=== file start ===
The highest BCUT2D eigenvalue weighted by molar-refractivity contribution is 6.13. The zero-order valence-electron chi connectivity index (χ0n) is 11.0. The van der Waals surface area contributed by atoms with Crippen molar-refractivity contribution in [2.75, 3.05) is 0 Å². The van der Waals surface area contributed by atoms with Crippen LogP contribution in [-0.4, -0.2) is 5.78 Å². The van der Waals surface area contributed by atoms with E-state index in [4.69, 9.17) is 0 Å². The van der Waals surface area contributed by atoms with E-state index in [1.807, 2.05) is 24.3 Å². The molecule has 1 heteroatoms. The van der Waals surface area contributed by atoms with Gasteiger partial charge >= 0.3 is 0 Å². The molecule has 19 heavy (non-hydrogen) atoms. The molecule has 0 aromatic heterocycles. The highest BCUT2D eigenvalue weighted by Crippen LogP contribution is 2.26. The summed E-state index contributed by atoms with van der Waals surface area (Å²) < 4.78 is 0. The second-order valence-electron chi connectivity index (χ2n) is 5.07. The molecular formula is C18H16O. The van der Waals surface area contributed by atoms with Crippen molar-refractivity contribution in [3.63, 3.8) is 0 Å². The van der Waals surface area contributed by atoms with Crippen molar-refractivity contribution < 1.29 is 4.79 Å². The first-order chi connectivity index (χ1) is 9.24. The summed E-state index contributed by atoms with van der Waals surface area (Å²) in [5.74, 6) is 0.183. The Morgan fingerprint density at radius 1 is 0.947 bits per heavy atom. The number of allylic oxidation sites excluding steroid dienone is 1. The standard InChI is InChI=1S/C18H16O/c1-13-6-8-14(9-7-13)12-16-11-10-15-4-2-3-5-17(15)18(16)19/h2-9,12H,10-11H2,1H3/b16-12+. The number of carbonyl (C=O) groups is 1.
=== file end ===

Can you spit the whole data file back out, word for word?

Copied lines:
The highest BCUT2D eigenvalue weighted by molar-refractivity contribution is 6.13. The zero-order valence-electron chi connectivity index (χ0n) is 11.0. The van der Waals surface area contributed by atoms with Crippen molar-refractivity contribution in [2.75, 3.05) is 0 Å². The van der Waals surface area contributed by atoms with Crippen LogP contribution in [-0.4, -0.2) is 5.78 Å². The van der Waals surface area contributed by atoms with E-state index in [4.69, 9.17) is 0 Å². The van der Waals surface area contributed by atoms with E-state index in [1.807, 2.05) is 24.3 Å². The molecule has 1 heteroatoms. The van der Waals surface area contributed by atoms with Gasteiger partial charge >= 0.3 is 0 Å². The molecule has 19 heavy (non-hydrogen) atoms. The molecule has 0 aromatic heterocycles. The highest BCUT2D eigenvalue weighted by Crippen LogP contribution is 2.26. The summed E-state index contributed by atoms with van der Waals surface area (Å²) < 4.78 is 0. The second-order valence-electron chi connectivity index (χ2n) is 5.07. The molecular formula is C18H16O. The van der Waals surface area contributed by atoms with Crippen molar-refractivity contribution in [3.63, 3.8) is 0 Å². The van der Waals surface area contributed by atoms with Crippen molar-refractivity contribution < 1.29 is 4.79 Å². The first-order chi connectivity index (χ1) is 9.24. The summed E-state index contributed by atoms with van der Waals surface area (Å²) in [5.74, 6) is 0.183. The Morgan fingerprint density at radius 1 is 0.947 bits per heavy atom. The number of allylic oxidation sites excluding steroid dienone is 1. The standard InChI is InChI=1S/C18H16O/c1-13-6-8-14(9-7-13)12-16-11-10-15-4-2-3-5-17(15)18(16)19/h2-9,12H,10-11H2,1H3/b16-12+. The number of carbonyl (C=O) groups is 1.